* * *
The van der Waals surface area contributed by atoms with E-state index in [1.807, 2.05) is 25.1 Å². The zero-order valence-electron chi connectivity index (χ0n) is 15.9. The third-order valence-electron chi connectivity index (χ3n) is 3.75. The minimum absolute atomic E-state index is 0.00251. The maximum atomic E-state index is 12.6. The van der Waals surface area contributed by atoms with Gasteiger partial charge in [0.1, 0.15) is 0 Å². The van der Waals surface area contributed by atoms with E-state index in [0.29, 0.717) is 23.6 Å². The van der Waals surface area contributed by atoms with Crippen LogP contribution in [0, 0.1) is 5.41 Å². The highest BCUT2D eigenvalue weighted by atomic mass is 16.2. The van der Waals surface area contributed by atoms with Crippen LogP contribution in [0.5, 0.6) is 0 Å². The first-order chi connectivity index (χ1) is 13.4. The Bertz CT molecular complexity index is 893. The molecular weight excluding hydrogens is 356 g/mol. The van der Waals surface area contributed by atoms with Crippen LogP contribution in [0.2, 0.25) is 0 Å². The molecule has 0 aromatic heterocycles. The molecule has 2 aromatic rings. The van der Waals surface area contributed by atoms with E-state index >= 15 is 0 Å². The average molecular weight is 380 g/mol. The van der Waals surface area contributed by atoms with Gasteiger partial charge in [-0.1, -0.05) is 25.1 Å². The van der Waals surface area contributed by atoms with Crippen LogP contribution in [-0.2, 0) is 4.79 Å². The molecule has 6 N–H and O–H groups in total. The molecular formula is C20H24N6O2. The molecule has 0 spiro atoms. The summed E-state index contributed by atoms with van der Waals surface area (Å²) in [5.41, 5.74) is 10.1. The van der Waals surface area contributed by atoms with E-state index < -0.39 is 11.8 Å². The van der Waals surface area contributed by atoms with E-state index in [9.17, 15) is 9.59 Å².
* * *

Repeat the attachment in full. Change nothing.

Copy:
The van der Waals surface area contributed by atoms with E-state index in [1.807, 2.05) is 25.1 Å². The zero-order valence-electron chi connectivity index (χ0n) is 15.9. The third-order valence-electron chi connectivity index (χ3n) is 3.75. The minimum absolute atomic E-state index is 0.00251. The maximum atomic E-state index is 12.6. The van der Waals surface area contributed by atoms with Gasteiger partial charge in [0.1, 0.15) is 0 Å². The van der Waals surface area contributed by atoms with E-state index in [0.29, 0.717) is 23.6 Å². The van der Waals surface area contributed by atoms with Crippen LogP contribution in [0, 0.1) is 5.41 Å². The highest BCUT2D eigenvalue weighted by atomic mass is 16.2. The van der Waals surface area contributed by atoms with Crippen LogP contribution in [0.5, 0.6) is 0 Å². The first-order chi connectivity index (χ1) is 13.4. The Bertz CT molecular complexity index is 893. The molecular weight excluding hydrogens is 356 g/mol. The van der Waals surface area contributed by atoms with Crippen LogP contribution in [0.2, 0.25) is 0 Å². The molecule has 0 aromatic heterocycles. The molecule has 2 aromatic rings. The van der Waals surface area contributed by atoms with E-state index >= 15 is 0 Å². The average molecular weight is 380 g/mol. The van der Waals surface area contributed by atoms with Gasteiger partial charge in [-0.1, -0.05) is 25.1 Å². The van der Waals surface area contributed by atoms with Crippen LogP contribution in [-0.2, 0) is 4.79 Å². The molecule has 6 N–H and O–H groups in total. The molecular formula is C20H24N6O2. The molecule has 0 spiro atoms. The summed E-state index contributed by atoms with van der Waals surface area (Å²) in [5.41, 5.74) is 10.1. The van der Waals surface area contributed by atoms with E-state index < -0.39 is 11.8 Å². The van der Waals surface area contributed by atoms with E-state index in [9.17, 15) is 9.59 Å².